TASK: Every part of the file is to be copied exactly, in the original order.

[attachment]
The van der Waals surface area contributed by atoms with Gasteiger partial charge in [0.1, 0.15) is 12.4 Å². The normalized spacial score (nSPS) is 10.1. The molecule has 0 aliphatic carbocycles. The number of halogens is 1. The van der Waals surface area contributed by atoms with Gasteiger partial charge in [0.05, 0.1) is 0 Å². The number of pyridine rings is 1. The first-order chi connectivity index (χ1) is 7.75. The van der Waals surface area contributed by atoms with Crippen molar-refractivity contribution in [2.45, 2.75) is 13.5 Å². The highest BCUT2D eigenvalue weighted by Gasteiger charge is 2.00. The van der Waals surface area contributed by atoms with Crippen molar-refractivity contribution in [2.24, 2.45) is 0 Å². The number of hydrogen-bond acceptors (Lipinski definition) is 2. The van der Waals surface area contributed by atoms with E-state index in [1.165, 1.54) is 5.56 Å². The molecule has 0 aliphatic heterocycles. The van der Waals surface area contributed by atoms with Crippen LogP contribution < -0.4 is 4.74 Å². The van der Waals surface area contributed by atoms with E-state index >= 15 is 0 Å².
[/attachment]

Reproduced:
The van der Waals surface area contributed by atoms with Gasteiger partial charge in [0.1, 0.15) is 12.4 Å². The normalized spacial score (nSPS) is 10.1. The molecule has 0 aliphatic carbocycles. The number of halogens is 1. The van der Waals surface area contributed by atoms with Gasteiger partial charge in [0.05, 0.1) is 0 Å². The number of pyridine rings is 1. The first-order chi connectivity index (χ1) is 7.75. The van der Waals surface area contributed by atoms with Crippen molar-refractivity contribution in [2.45, 2.75) is 13.5 Å². The highest BCUT2D eigenvalue weighted by Gasteiger charge is 2.00. The van der Waals surface area contributed by atoms with Crippen molar-refractivity contribution in [2.24, 2.45) is 0 Å². The number of hydrogen-bond acceptors (Lipinski definition) is 2. The van der Waals surface area contributed by atoms with E-state index in [1.165, 1.54) is 5.56 Å². The molecule has 0 aliphatic heterocycles. The van der Waals surface area contributed by atoms with Crippen LogP contribution < -0.4 is 4.74 Å². The van der Waals surface area contributed by atoms with E-state index >= 15 is 0 Å².